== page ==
As the constraints on public spending are tightening, Legal Aid for criminal defence is an easy target for savage cuts. The result is that all criminal defence legal aid is now means-tested.
If you are a defendant earning even a modest salary you are likely to be asked to pay a monthly contribution to the costs of your defence at Crown Court. This will amount to 90% of the amount that the Legal Services Commission consider to be your disposable income. For many people on average income this will be a significant sum.
Also, if you have savings or equity in your home greater than £30,000 you will be expected to pay ALL of your legal aid defence costs from this sum. Many criminal defence solicitors are not aware of (or don't care about) these potential financial consequences for their clients. What many clients do not realise is that criminal defence legal aid costs are not determined by how much work the lawyers do, but by how many pages of evidence the prosecution serve whether they are relevant or not. The following example shows the potential problems.
A defendant charged with fraud is committed for trial at the Crown Court. He is on benefits but owns his own house with £45,000 equity. The prosecutor serves 2,800 pages of evidence mainly comprising documentary exhibits that are of limited evidential value.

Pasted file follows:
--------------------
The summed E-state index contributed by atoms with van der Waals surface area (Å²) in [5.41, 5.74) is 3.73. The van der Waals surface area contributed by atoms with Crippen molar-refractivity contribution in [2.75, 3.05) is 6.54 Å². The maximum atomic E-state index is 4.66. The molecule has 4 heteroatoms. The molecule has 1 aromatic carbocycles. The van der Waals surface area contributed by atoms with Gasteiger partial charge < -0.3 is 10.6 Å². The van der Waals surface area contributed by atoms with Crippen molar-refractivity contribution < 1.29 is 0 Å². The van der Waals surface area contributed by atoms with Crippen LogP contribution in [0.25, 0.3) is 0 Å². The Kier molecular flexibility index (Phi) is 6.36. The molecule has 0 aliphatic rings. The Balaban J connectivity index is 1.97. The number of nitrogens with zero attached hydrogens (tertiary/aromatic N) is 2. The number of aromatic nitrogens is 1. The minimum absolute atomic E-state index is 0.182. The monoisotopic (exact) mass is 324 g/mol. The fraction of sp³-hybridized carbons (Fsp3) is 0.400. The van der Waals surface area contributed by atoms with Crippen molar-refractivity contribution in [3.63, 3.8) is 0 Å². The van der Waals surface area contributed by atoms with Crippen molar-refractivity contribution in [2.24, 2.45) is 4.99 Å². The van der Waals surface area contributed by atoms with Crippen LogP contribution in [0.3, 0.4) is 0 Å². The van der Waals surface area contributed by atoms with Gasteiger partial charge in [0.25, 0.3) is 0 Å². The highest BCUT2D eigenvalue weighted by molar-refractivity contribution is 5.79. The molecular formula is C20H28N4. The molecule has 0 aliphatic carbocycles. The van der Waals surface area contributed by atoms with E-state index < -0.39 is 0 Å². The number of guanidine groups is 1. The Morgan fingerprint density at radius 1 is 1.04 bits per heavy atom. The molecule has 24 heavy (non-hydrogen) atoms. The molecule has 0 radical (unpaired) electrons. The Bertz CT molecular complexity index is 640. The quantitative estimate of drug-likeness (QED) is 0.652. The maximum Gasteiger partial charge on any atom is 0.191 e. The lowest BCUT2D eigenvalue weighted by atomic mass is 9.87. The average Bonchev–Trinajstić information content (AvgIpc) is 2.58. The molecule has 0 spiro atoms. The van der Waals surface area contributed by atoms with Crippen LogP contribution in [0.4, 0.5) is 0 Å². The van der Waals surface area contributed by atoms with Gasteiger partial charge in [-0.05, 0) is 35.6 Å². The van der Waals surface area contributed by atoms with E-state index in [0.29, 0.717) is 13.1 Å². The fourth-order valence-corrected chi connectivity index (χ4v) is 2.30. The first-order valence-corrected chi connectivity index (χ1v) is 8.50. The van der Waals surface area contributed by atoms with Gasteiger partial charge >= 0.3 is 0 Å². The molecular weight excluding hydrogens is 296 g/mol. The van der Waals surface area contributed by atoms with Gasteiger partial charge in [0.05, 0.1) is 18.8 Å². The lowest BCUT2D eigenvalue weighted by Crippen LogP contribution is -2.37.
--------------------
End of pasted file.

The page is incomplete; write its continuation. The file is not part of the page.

On advice from his lawyers he pleads not guilty and the matter is set down for trial. Further evidence is then served before trial and the defendant decides to change his plea after the judge indicates that a prison sentence will be avoided if he pleads guilty. This is called a "cracked trial".
The total legal aid defence costs for the solicitor and barrister combined will be in excess of £25,000 plus VAT. All of this is due from the defendant and will be sought from the equity in his home. The LSC will place a charge on the house and the amount owed will increase by approximately 8% each year until the LSC hand the debt to a private debt collector for enforcement.
Had this defendant spoken to us first, we would have agreed a low hourly rate that could have saved him thousands of pounds. We also offer all clients a guarantee that if you are not completely satisfied with any aspect of the service we provide preparing a case for trial we will not charge you for that work.
Changes in legal aid funding in 2012 have further confused the picture. There is now a presumption that all defendants in the Crown Court will obtain legal aid. Any defendant paying privately will not be able to have the legal costs reimbursed if they are found not guilty. Any legal aid contributions will be repaid. The decision to seek legal aid is not straight-forward.
If legal fees are a concern to you, contact us to discuss how your assets can be protected while you still receive a high-quality legal defence.
Call now 08444 936 057 to have a free consultation with a specialist solicitor